I Corinthians 1:26-31 contains a truth of supreme importance to us: God called the weak and base of the world, and no flesh will ever glory in His presence. This is why our integrity must be guarded by humility because our obedience—given because of God's mercy and which He graciously accepts—is still flawed.
None of this removes our responsibilities regarding our continuing sanctification; it does not do away with our accountability to obey God's law and grow in the grace and the knowledge of Jesus Christ. We do not stop learning, obeying more perfectly, and maturing within the relationship that we now have with the Father and Son. Nevertheless, we cannot add to the righteousness of Christ. It is futile even to think such a thing—and that is why it is dangerous.
Upon receiving God's Spirit, attitude is of major importance. Conversion is a matter of a changed heart combined with more perfect knowledge of His truth. It is a matter of knowing, believing, living in, and accepting our place within the relationship. It is a matter of submitting with all our heart to the Father's placement of us within the body. A person with wisdom will know he must not go beyond what the relationship will permit.
John W. Ritenbaugh
Ecclesiastes and Christian Living (Part Eleven): Paradox, Continued
The Amplified Bible renders Paul's question as, “Who will release and deliver me from [the shackles of] this body of death?” Certain ancient Roman authorities were infamous for their sadistic manner, particularly when dealing with criminals. Most people are familiar with the gruesome and inhumane practice of crucifixion, but many consider another method of punishment even more shocking and appalling—one meted out by Roman tyrants most frequently upon murderers: They shackled the convicted killer to the dead body of his victim.
We gain some insight into this heinous practice from the poet Virgil, who described it in his The Aeneid, Book 8, starting on line 485:
The living and the dead at his command
Were coupled, face to face, and hand to hand,
Till, chok'd with stench, in loath'd embraces tied,
The ling'ring wretches pin'd away and died.
Shackled to his victim, eye-to-eye, hand-to-hand, waist-to-waist, and foot-to-foot, the murderer—still very much alive—was forced to live out the remainder of his life directly bearing the weight and the putrefying stench of the dead body. In time, of course, the rotting flesh of the corpse would become rife with disease, infecting the killer and leading to a most horrible and grisly end.
Such vile disciplinary measures typically became well known in the Roman provinces by design, all the better to keep a foreign populace in check. As not only a Roman citizen from a prominent family but also classically educated, the apostle Paul was likely aware of this, as well as most other Roman laws, customs, practices, and traditions. Indeed, he wrote several of his epistles (Ephesians, Philippians, Colossians, Philemon) while incarcerated by the same government. He had faced Roman punishment on several occasions (see, for instance, II Corinthians 11:23-28).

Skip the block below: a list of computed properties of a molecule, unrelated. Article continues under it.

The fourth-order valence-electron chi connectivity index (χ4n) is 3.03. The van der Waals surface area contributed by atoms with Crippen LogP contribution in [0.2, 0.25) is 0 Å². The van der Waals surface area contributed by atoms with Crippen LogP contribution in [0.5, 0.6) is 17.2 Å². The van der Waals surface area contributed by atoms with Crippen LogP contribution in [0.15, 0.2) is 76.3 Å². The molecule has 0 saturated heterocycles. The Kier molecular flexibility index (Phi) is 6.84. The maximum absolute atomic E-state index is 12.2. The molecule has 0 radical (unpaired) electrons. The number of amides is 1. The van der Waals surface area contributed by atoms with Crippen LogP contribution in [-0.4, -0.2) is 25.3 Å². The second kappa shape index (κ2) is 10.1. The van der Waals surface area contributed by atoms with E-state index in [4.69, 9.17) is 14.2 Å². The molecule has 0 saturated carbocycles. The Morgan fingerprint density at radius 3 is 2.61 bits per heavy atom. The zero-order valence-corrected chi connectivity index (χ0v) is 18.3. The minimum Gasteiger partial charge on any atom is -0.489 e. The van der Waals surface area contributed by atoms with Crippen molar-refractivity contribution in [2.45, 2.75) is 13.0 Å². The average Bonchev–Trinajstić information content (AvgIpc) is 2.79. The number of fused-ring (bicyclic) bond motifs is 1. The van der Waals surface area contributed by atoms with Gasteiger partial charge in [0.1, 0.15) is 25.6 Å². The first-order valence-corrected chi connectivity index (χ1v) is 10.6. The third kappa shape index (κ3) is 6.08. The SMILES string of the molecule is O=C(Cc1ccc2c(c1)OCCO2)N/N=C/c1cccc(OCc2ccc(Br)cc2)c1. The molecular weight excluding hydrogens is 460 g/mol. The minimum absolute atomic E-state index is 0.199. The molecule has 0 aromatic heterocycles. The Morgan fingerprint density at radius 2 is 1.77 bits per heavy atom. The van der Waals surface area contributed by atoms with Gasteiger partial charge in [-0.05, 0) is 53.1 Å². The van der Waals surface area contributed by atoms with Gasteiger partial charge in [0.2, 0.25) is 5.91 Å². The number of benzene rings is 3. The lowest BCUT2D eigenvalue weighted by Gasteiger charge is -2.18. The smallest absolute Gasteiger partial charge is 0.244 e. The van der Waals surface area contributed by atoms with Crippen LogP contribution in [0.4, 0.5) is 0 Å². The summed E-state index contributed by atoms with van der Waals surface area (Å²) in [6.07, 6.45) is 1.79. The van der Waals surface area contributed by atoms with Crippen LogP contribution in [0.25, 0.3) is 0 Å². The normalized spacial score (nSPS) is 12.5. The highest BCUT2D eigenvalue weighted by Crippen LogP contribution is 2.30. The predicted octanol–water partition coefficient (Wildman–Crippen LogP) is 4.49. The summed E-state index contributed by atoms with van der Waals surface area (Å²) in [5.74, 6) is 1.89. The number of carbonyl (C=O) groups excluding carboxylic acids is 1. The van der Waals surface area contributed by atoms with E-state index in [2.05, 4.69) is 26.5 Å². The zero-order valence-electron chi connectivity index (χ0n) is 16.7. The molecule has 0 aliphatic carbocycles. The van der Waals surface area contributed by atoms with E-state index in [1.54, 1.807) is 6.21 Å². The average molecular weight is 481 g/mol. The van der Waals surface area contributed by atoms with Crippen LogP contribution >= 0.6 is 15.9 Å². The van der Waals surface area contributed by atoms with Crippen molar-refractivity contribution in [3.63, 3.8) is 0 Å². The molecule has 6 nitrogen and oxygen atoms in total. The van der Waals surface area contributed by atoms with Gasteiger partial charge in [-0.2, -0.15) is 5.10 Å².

It may very well be that Paul recognized the value of the metaphor this deplorable punishment depicted: a man being shackled to and destroyed by the cumbersome weight and the horrific nature of his sins. Such a metaphor is an effective tool, warning us never to underestimate the power, the weight, the gravity, and the sordid nature of sin that Satan will use against us (Genesis 3:13; I Corinthians 7:5; II Corinthians 2:11; I Peter 5:8).
Consider also that we are surrounded by and constantly in touch with sin throughout our physical lives (Genesis 19:4; Isaiah 1:4-6; Jeremiah 17:9; Romans 3:10-18). Just as the dead body eventually infects and destroys the healthy body to which it is attached, so also does sin infect each of us if not overcome. Death is not immediate but instead slow and painful. Direct punishment from God is not typically swift either (Ecclesiastes 8:11), but an unrepentant life of sin slowly poisons us, separating us from God, our only dependable protection (Isaiah 59:2).
Most, if not all, Christians lack the understanding of the depth of hatred God has for sin. In Isaiah 55:8, God tells us that His ways and thoughts are not at all like ours, and then He declares in verse 9, “For as the heavens are higher than the earth, so are My ways higher than your ways and My thoughts than your thoughts.”
Ted E. Bowling
This Body of Death
Other Forerunner Commentary entries containing Romans 7:24:
1 John 1:7